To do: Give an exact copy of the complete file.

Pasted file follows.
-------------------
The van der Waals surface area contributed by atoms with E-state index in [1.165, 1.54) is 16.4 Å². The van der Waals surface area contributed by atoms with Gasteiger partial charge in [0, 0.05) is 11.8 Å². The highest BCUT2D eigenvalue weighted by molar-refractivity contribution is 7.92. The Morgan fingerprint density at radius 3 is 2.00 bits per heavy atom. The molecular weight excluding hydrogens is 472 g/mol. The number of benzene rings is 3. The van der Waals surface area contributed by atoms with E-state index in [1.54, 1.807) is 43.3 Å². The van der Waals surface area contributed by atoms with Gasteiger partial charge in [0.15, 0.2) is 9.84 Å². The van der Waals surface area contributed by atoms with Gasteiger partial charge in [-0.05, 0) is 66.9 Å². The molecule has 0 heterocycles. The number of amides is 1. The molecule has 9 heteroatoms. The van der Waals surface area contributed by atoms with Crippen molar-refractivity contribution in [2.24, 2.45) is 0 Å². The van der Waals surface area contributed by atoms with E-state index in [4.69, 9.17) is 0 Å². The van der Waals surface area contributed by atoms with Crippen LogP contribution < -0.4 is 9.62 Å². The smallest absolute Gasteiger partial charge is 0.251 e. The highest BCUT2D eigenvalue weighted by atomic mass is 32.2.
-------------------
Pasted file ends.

The van der Waals surface area contributed by atoms with E-state index in [1.165, 1.54) is 16.4 Å². The van der Waals surface area contributed by atoms with Gasteiger partial charge in [0, 0.05) is 11.8 Å². The highest BCUT2D eigenvalue weighted by molar-refractivity contribution is 7.92. The Morgan fingerprint density at radius 3 is 2.00 bits per heavy atom. The molecular weight excluding hydrogens is 472 g/mol. The number of benzene rings is 3. The van der Waals surface area contributed by atoms with E-state index in [1.54, 1.807) is 43.3 Å². The van der Waals surface area contributed by atoms with Gasteiger partial charge in [0.15, 0.2) is 9.84 Å². The van der Waals surface area contributed by atoms with Gasteiger partial charge in [-0.05, 0) is 66.9 Å². The molecule has 0 heterocycles. The number of amides is 1. The molecule has 9 heteroatoms. The van der Waals surface area contributed by atoms with Crippen molar-refractivity contribution in [2.24, 2.45) is 0 Å². The van der Waals surface area contributed by atoms with E-state index in [4.69, 9.17) is 0 Å². The van der Waals surface area contributed by atoms with Crippen LogP contribution < -0.4 is 9.62 Å². The smallest absolute Gasteiger partial charge is 0.251 e. The highest BCUT2D eigenvalue weighted by atomic mass is 32.2.